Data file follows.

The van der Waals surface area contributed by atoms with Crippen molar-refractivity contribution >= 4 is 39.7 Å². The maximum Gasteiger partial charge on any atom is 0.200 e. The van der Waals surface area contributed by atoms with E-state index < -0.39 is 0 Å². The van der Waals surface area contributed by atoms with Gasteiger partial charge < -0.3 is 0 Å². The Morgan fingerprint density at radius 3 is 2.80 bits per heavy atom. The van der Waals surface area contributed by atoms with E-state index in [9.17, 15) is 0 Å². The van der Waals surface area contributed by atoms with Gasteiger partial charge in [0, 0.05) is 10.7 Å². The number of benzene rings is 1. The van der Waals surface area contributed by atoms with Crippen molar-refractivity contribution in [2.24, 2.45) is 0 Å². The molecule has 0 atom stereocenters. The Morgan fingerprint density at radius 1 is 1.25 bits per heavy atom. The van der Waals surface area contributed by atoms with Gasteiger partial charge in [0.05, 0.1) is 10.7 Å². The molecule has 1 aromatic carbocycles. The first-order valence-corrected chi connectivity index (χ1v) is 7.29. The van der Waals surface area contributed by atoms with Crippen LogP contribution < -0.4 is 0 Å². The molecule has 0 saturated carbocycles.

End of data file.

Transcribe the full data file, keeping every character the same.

The van der Waals surface area contributed by atoms with Crippen molar-refractivity contribution >= 4 is 39.7 Å². The maximum Gasteiger partial charge on any atom is 0.200 e. The van der Waals surface area contributed by atoms with E-state index < -0.39 is 0 Å². The van der Waals surface area contributed by atoms with Gasteiger partial charge < -0.3 is 0 Å². The Morgan fingerprint density at radius 3 is 2.80 bits per heavy atom. The van der Waals surface area contributed by atoms with E-state index in [9.17, 15) is 0 Å². The van der Waals surface area contributed by atoms with Gasteiger partial charge in [0, 0.05) is 10.7 Å². The number of benzene rings is 1. The van der Waals surface area contributed by atoms with Crippen molar-refractivity contribution in [2.24, 2.45) is 0 Å². The molecule has 0 atom stereocenters. The Morgan fingerprint density at radius 1 is 1.25 bits per heavy atom. The van der Waals surface area contributed by atoms with Gasteiger partial charge in [0.05, 0.1) is 10.7 Å². The molecule has 1 aromatic carbocycles. The first-order valence-corrected chi connectivity index (χ1v) is 7.29. The van der Waals surface area contributed by atoms with Crippen LogP contribution < -0.4 is 0 Å². The molecule has 0 saturated carbocycles.